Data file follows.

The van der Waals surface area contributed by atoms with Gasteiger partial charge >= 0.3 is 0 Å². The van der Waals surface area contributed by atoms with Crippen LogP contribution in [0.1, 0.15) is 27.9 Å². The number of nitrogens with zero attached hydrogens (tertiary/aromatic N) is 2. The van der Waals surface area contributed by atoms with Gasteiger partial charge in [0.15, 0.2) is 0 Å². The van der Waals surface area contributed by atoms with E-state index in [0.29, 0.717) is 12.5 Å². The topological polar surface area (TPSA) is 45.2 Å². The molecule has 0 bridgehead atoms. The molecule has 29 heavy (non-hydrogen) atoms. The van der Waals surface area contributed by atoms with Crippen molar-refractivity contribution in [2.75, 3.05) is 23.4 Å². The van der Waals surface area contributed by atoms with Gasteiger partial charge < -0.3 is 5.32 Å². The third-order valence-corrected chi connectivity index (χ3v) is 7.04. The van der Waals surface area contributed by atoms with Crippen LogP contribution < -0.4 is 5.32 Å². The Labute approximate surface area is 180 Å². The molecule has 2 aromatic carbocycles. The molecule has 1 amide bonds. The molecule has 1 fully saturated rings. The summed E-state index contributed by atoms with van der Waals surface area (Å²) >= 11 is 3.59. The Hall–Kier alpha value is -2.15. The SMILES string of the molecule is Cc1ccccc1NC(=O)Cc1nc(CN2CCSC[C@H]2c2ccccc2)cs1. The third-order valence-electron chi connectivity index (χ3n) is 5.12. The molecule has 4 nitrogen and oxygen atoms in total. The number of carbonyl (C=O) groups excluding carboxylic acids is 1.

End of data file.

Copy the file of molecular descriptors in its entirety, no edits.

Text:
The van der Waals surface area contributed by atoms with Gasteiger partial charge >= 0.3 is 0 Å². The van der Waals surface area contributed by atoms with Crippen LogP contribution in [0.1, 0.15) is 27.9 Å². The number of nitrogens with zero attached hydrogens (tertiary/aromatic N) is 2. The van der Waals surface area contributed by atoms with Gasteiger partial charge in [0.15, 0.2) is 0 Å². The van der Waals surface area contributed by atoms with E-state index in [0.29, 0.717) is 12.5 Å². The topological polar surface area (TPSA) is 45.2 Å². The molecule has 0 bridgehead atoms. The molecule has 29 heavy (non-hydrogen) atoms. The van der Waals surface area contributed by atoms with Crippen molar-refractivity contribution in [2.75, 3.05) is 23.4 Å². The van der Waals surface area contributed by atoms with Gasteiger partial charge < -0.3 is 5.32 Å². The third-order valence-corrected chi connectivity index (χ3v) is 7.04. The van der Waals surface area contributed by atoms with Crippen LogP contribution < -0.4 is 5.32 Å². The Labute approximate surface area is 180 Å². The molecule has 2 aromatic carbocycles. The molecule has 1 amide bonds. The molecule has 1 fully saturated rings. The summed E-state index contributed by atoms with van der Waals surface area (Å²) >= 11 is 3.59. The Hall–Kier alpha value is -2.15. The SMILES string of the molecule is Cc1ccccc1NC(=O)Cc1nc(CN2CCSC[C@H]2c2ccccc2)cs1. The third-order valence-electron chi connectivity index (χ3n) is 5.12. The molecule has 4 nitrogen and oxygen atoms in total. The number of carbonyl (C=O) groups excluding carboxylic acids is 1.